The macula is the central part of your retina, or the nerve in the eye and plays an important role in your vision.
You may have been told that you have a “macular hole” or “epiretinal membrane”.
These conditions often result in increased distortion or blurring of your central vision.
Some patients may also have a concurrent cataract together with one of these macular conditions and may be offered a combined procedure to address both conditions simultaneously and if this is the case your ophthalmologist will discuss the best options to treat your condition and outline a clear plan at your appointment.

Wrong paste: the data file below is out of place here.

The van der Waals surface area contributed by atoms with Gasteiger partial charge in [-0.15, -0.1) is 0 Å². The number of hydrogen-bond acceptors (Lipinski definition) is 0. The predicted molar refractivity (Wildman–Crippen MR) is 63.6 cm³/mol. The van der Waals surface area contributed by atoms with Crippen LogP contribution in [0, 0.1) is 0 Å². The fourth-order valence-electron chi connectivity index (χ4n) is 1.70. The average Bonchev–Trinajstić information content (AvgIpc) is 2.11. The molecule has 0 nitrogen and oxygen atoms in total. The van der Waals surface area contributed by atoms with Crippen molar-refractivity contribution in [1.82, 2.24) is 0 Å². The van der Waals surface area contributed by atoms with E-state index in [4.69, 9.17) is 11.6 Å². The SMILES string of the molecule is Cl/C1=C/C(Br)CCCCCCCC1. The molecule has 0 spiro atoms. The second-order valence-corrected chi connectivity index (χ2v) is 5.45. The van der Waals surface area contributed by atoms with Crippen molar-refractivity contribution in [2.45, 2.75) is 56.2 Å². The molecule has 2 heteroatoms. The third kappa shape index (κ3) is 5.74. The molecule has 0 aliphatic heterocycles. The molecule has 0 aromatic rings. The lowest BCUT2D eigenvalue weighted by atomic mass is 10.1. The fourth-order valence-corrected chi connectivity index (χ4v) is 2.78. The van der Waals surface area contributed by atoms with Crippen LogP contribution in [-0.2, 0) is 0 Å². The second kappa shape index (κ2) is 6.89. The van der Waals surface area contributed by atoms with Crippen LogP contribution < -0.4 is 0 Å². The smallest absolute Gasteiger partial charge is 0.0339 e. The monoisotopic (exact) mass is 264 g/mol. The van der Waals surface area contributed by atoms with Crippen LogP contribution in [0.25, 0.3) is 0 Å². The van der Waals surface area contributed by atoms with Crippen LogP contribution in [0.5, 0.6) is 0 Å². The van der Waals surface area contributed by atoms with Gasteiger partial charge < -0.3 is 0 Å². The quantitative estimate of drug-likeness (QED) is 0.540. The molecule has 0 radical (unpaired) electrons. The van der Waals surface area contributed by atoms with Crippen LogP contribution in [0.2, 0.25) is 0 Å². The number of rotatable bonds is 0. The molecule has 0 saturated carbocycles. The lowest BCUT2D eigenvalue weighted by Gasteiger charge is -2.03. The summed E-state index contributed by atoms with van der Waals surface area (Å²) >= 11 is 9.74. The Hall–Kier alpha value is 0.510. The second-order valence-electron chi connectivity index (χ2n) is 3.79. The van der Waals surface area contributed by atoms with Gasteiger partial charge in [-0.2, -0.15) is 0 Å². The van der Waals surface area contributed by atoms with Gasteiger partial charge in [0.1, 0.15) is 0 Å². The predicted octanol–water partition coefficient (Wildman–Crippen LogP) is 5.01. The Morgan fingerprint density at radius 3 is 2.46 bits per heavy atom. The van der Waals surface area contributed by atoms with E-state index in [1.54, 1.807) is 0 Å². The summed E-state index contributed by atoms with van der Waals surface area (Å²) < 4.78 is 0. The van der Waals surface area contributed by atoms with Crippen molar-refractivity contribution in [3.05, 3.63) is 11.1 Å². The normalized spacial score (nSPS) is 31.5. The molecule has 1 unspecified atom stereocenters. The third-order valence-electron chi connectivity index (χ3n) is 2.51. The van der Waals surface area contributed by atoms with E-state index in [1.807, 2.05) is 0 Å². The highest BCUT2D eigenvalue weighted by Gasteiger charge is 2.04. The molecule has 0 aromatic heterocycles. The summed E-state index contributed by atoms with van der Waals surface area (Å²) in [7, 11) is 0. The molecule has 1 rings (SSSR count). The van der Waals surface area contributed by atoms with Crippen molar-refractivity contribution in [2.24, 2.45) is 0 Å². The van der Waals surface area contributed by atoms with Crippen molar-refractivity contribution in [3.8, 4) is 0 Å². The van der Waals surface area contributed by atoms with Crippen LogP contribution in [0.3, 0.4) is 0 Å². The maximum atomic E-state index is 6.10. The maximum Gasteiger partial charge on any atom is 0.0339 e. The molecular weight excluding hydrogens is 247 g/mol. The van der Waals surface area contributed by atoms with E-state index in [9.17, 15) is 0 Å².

Some types of macular surgery require a special gas to be placed in the eye during surgery. This is to help support the retina while it heals. Your vision will be poor while this gas remains in the eye. In time it will dissipate.
The success of macular hole or epiretinal membrane surgery is high with greater than 90% noticing an improvement of their symptoms.
What to expect when considering macular surgery:
- Surgery time is likely to be 60 minutes
- It is a day hospital procedure
- Recovery/time off work is between 2-8 weeks
- You will be reasonably mobile after 1 day
- Exercise limitations to be practiced for 2-4 weeks
- Avoid driving for 2-8 weeks
- Pat dry, and keep out for a direct shower for 3 days